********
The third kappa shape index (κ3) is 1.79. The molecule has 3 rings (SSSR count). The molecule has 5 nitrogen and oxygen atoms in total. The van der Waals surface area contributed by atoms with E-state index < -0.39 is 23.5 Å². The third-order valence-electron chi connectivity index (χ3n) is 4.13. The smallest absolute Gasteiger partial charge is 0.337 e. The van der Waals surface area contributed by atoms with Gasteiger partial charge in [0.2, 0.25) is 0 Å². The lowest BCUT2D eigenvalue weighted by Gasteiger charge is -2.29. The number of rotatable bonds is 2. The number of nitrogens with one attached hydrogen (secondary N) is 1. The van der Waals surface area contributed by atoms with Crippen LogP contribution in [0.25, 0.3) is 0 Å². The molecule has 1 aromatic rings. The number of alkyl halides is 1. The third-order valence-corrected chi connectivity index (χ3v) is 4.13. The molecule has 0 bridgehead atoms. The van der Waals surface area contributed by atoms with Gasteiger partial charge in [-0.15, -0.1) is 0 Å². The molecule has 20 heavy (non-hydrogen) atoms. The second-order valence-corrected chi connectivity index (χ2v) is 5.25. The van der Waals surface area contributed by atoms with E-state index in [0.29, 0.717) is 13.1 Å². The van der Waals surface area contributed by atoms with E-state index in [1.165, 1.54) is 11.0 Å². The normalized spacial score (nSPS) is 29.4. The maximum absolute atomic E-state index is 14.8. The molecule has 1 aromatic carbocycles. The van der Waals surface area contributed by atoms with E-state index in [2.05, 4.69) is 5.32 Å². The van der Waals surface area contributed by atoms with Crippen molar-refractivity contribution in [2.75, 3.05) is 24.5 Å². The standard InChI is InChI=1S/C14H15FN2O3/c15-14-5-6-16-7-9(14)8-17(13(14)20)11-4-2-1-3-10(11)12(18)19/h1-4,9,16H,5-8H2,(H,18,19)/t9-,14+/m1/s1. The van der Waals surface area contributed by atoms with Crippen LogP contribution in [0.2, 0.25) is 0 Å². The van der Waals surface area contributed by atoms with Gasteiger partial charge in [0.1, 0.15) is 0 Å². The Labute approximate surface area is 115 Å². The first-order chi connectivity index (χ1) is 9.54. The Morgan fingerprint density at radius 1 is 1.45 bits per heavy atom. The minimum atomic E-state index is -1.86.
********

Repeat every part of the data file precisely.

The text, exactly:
The third kappa shape index (κ3) is 1.79. The molecule has 3 rings (SSSR count). The molecule has 5 nitrogen and oxygen atoms in total. The van der Waals surface area contributed by atoms with E-state index < -0.39 is 23.5 Å². The third-order valence-electron chi connectivity index (χ3n) is 4.13. The smallest absolute Gasteiger partial charge is 0.337 e. The van der Waals surface area contributed by atoms with Gasteiger partial charge in [0.2, 0.25) is 0 Å². The lowest BCUT2D eigenvalue weighted by Gasteiger charge is -2.29. The number of rotatable bonds is 2. The number of nitrogens with one attached hydrogen (secondary N) is 1. The van der Waals surface area contributed by atoms with Crippen LogP contribution in [0.25, 0.3) is 0 Å². The molecule has 1 aromatic rings. The number of alkyl halides is 1. The third-order valence-corrected chi connectivity index (χ3v) is 4.13. The molecule has 0 bridgehead atoms. The van der Waals surface area contributed by atoms with Gasteiger partial charge in [-0.15, -0.1) is 0 Å². The molecule has 20 heavy (non-hydrogen) atoms. The second-order valence-corrected chi connectivity index (χ2v) is 5.25. The van der Waals surface area contributed by atoms with E-state index in [0.29, 0.717) is 13.1 Å². The van der Waals surface area contributed by atoms with E-state index in [1.165, 1.54) is 11.0 Å². The normalized spacial score (nSPS) is 29.4. The maximum absolute atomic E-state index is 14.8. The molecule has 1 aromatic carbocycles. The van der Waals surface area contributed by atoms with E-state index in [2.05, 4.69) is 5.32 Å². The van der Waals surface area contributed by atoms with Crippen molar-refractivity contribution in [2.75, 3.05) is 24.5 Å². The standard InChI is InChI=1S/C14H15FN2O3/c15-14-5-6-16-7-9(14)8-17(13(14)20)11-4-2-1-3-10(11)12(18)19/h1-4,9,16H,5-8H2,(H,18,19)/t9-,14+/m1/s1. The van der Waals surface area contributed by atoms with Crippen LogP contribution in [0.2, 0.25) is 0 Å². The van der Waals surface area contributed by atoms with Gasteiger partial charge in [0.1, 0.15) is 0 Å². The Labute approximate surface area is 115 Å². The first-order chi connectivity index (χ1) is 9.54. The Morgan fingerprint density at radius 1 is 1.45 bits per heavy atom. The minimum atomic E-state index is -1.86.